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Home » Cycling » Tuesday Night Club Ride: The Wheels Fall Off Edition. What the Heck Just Happened!

Tuesday Night Club Ride: The Wheels Fall Off Edition. What the Heck Just Happened!

Sitting in my office yesterday, I was ready to go.  Fired up, in the groove and ready to get my speed on after a relatively easy weekend and a nice spin-up ride on Monday.  Then, while driving home and speaking to my wife through my hands-free blue tooth mobile phone hookup, I my voice switched from clear to gravelly.  At first I was nervous, I know what comes next.  A sore back, a runny nose and a cold.  Sunday standing out in the rain for most of the morning must have done me in.

Much to my surprise, the fall off of the healthy cliff never came.  There was no runny nose, no sharp pain at the small of my back…  I was not getting sick.  I rejoiced!  I was still going to be able to rock my ride (but I took a short nap just in case)!  Some kind of strange anomaly.  I woke up from my nap, rarin’ to go.

I packed up my gear, trued my rear wheel (I hit a bump the last time I rode it that I figured was going to knock it out of true a little bit and I wasn’t mistaken), pumped up my tires, filled my H2O bottles and loaded everything into the car and I was almost out the door when I thought I should grab a Gatorade and a granola bar for the road.  I figured I’d be okay so I didn’t bother.

On arriving at the meeting place, several minutes early, I decided to spin around the parking lot for a minute…and that’s precisely when I noticed that my left hood was about a half-inch (1 cm) lower than it should have been on the handlebar drop.  I went back to my car, found the set screw, adjusted the hood (I got it close at least – eyeballing that stuff is tough).  I guess I’d hit that bump a little harder than I thought.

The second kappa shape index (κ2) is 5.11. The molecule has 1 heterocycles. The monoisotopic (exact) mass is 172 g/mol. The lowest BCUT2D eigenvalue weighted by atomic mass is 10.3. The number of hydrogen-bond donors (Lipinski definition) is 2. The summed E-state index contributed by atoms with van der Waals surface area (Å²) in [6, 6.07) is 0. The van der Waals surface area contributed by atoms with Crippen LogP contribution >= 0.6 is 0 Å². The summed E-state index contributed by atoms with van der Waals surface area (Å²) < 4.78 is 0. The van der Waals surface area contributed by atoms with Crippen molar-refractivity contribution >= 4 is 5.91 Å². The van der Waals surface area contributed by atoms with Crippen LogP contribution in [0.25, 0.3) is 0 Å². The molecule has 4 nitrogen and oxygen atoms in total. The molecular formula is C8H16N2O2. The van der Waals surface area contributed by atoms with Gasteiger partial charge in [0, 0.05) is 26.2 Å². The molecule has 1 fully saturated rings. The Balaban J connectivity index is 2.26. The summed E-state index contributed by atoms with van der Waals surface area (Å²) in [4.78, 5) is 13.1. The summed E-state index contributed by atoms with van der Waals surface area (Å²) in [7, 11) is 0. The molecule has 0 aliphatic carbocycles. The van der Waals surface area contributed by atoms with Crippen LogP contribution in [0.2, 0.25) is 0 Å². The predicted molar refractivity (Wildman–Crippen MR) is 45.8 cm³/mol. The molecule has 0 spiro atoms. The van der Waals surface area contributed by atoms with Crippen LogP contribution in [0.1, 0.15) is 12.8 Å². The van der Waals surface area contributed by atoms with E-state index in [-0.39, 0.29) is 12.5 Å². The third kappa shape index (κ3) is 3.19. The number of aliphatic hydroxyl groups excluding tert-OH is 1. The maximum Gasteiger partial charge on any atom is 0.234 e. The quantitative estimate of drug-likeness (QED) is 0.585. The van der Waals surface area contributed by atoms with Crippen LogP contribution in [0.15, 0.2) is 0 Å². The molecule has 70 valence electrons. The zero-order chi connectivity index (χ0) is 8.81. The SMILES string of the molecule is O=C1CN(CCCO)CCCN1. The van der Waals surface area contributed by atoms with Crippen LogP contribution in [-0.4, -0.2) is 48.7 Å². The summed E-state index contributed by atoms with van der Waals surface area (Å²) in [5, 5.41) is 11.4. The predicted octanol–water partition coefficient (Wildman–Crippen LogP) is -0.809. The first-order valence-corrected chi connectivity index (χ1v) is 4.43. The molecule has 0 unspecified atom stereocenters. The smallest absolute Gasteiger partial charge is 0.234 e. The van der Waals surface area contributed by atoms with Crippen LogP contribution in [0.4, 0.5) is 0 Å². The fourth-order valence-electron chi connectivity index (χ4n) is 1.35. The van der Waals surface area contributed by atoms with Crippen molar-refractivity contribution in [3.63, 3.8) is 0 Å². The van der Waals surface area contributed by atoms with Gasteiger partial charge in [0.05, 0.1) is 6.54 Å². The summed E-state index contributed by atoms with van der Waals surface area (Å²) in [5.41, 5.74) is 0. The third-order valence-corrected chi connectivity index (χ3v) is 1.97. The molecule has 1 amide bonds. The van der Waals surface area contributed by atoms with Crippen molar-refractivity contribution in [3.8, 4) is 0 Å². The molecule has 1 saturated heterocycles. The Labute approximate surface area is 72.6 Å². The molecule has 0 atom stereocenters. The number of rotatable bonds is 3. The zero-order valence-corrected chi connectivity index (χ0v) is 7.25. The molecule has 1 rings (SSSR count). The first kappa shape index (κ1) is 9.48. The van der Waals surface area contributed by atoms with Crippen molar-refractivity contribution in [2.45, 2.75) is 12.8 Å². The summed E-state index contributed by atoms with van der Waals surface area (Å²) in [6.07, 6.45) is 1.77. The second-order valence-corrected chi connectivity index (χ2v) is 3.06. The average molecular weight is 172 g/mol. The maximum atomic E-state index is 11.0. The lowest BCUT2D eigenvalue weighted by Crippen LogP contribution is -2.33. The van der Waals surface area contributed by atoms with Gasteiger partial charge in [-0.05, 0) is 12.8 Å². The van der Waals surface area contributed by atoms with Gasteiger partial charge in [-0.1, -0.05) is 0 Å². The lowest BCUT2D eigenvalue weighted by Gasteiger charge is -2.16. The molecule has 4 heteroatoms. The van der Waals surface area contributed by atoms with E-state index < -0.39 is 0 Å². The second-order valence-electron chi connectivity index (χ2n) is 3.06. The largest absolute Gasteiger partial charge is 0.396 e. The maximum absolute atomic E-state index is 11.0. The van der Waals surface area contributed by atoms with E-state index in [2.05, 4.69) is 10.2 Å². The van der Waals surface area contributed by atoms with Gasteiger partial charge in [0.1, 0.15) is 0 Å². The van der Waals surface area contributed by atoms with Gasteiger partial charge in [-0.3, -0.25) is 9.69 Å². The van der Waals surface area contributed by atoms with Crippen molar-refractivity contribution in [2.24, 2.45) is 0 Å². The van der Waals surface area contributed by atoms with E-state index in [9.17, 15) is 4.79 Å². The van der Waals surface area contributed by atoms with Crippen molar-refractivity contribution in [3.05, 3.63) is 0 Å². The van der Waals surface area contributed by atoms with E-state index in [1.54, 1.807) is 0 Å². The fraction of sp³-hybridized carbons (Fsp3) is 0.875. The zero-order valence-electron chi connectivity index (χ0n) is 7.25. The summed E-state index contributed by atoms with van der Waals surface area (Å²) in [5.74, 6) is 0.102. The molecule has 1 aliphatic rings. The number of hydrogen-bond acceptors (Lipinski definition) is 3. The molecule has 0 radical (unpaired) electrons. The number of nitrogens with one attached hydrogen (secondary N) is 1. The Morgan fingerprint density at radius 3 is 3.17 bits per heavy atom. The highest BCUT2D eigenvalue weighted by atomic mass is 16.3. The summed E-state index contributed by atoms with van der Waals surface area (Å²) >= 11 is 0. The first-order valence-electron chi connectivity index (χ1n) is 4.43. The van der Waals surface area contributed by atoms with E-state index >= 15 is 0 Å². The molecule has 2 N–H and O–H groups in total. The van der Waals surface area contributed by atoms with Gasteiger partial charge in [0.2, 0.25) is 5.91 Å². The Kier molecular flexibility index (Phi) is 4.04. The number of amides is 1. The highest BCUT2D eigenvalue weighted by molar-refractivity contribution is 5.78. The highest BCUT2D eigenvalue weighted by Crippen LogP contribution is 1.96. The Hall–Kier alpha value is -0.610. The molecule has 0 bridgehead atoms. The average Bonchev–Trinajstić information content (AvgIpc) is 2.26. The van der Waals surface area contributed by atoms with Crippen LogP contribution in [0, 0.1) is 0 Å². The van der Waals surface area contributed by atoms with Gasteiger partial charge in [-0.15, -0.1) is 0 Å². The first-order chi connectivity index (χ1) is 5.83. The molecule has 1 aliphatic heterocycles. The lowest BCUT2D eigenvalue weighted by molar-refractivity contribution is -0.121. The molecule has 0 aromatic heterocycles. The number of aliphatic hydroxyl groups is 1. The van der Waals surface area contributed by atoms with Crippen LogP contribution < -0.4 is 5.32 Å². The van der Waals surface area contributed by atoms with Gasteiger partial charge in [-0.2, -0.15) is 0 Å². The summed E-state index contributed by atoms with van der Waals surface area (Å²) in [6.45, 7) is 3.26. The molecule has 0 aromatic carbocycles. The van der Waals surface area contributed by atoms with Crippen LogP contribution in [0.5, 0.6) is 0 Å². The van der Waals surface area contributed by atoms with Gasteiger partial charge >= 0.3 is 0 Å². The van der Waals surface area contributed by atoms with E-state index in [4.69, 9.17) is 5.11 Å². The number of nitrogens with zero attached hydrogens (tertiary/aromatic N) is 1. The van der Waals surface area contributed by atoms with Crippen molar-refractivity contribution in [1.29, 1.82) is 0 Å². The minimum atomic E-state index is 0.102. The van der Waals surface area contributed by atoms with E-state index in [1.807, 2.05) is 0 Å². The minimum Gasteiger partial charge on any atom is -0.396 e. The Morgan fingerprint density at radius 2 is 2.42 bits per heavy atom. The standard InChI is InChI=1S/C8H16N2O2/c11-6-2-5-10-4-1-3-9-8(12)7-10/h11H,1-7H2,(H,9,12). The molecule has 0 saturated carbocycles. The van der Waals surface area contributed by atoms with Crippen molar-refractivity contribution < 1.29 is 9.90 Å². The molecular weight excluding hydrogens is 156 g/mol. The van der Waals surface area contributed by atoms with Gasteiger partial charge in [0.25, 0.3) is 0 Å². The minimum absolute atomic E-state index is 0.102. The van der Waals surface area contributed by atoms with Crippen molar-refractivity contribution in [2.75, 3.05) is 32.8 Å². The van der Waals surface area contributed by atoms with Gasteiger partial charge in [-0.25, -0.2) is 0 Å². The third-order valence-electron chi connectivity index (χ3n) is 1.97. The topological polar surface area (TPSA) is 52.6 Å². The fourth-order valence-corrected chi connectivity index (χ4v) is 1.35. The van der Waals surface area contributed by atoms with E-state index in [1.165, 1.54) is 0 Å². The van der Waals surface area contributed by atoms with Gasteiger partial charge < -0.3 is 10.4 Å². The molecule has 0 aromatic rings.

Mike forgot his shoes so I went out for the warm-up with McMike.  I was feeling fast and awesome for about three miles.  Then I started struggling on the silly, little 20 mph warmup.  I knew then I should have had that granola bar and Gatorade.  I was running on an empty tank.  Well, maybe a quarter tank.  On getting back to the parking lot, rather than spin another mile around the block as I normally do, I stopped and drank a bit of Perpetuem with the hope it’d charge me back up a little bit.

We rolled out and I was second bike, behind my buddy, Mike.  After our first right turn, I took the reigns and promptly fell apart.  I spent the next nine miles struggling to hide at the back.  I don’t know what the hell happened, but I was a mess.  I sat up after eleven miles and let the group go.  Whatever it was, I was going to be better off sorting it out by myself.  I showed some flashes of brilliance on the ride home and even opted for the 24 mile route rather than the 21, but I started to run out of gas with five miles left.  I limped back home, sometimes struggling just to maintain 16 mph up some otherwise easy hills that we climb north of 19.  Something was seriously off and I’ll be darned if I could figure out what it was.

Of course, you know what that means…  I blamed it on the fact that I took Sunday off and I haven’t been riding hard enough over the last four days, of course.  In other words, I was wrong.  Entirely.  One does not entirely lose their fitness in four days because they took a rain day off and rode slow for the other three.

I just had an off day.  Oh well.

Today I’ve got some maintenance to do on the Venge, I want to pull all of the zerts that hold the cable housings for the internal cable routing so I can clean the salt out, reset the brakes and lube the pivot points, and then I’m going to get that hood dialed in a little better and maybe mess around with that rear wheel a little bit.


  1. Kecia says:

    The “off days” make us truly appreciate the awesome days!!

  2. The off days are the days that your body tells you that it has had enough now. They often happen after you have taken one or two days off and the body realizes it needs more recovery time. We so often ignore small signs that at some stage the body has to put its foot down. And we had better listen. Who’d know that better than little Ms Chronically Fatigued here. Mind that body of yours. It may need some maintenance, too every so often.